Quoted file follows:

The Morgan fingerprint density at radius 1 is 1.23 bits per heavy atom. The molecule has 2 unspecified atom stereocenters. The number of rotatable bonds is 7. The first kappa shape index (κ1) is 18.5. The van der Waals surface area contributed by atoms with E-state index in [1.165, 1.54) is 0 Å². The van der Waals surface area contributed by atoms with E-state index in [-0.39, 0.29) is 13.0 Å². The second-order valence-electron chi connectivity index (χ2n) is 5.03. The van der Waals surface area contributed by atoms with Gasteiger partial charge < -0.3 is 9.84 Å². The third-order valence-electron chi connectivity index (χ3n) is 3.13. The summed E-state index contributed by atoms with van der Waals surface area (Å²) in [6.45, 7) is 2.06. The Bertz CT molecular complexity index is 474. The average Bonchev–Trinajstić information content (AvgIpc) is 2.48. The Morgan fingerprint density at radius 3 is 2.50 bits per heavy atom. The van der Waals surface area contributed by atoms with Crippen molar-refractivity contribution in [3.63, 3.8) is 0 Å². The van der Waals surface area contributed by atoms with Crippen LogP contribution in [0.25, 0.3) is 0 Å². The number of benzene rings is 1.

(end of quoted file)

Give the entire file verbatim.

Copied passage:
The Morgan fingerprint density at radius 1 is 1.23 bits per heavy atom. The molecule has 2 unspecified atom stereocenters. The number of rotatable bonds is 7. The first kappa shape index (κ1) is 18.5. The van der Waals surface area contributed by atoms with E-state index in [1.165, 1.54) is 0 Å². The van der Waals surface area contributed by atoms with E-state index in [-0.39, 0.29) is 13.0 Å². The second-order valence-electron chi connectivity index (χ2n) is 5.03. The van der Waals surface area contributed by atoms with Gasteiger partial charge < -0.3 is 9.84 Å². The third-order valence-electron chi connectivity index (χ3n) is 3.13. The summed E-state index contributed by atoms with van der Waals surface area (Å²) in [6.45, 7) is 2.06. The Bertz CT molecular complexity index is 474. The average Bonchev–Trinajstić information content (AvgIpc) is 2.48. The Morgan fingerprint density at radius 3 is 2.50 bits per heavy atom. The van der Waals surface area contributed by atoms with Crippen molar-refractivity contribution in [3.63, 3.8) is 0 Å². The van der Waals surface area contributed by atoms with Crippen LogP contribution in [0.25, 0.3) is 0 Å². The number of benzene rings is 1.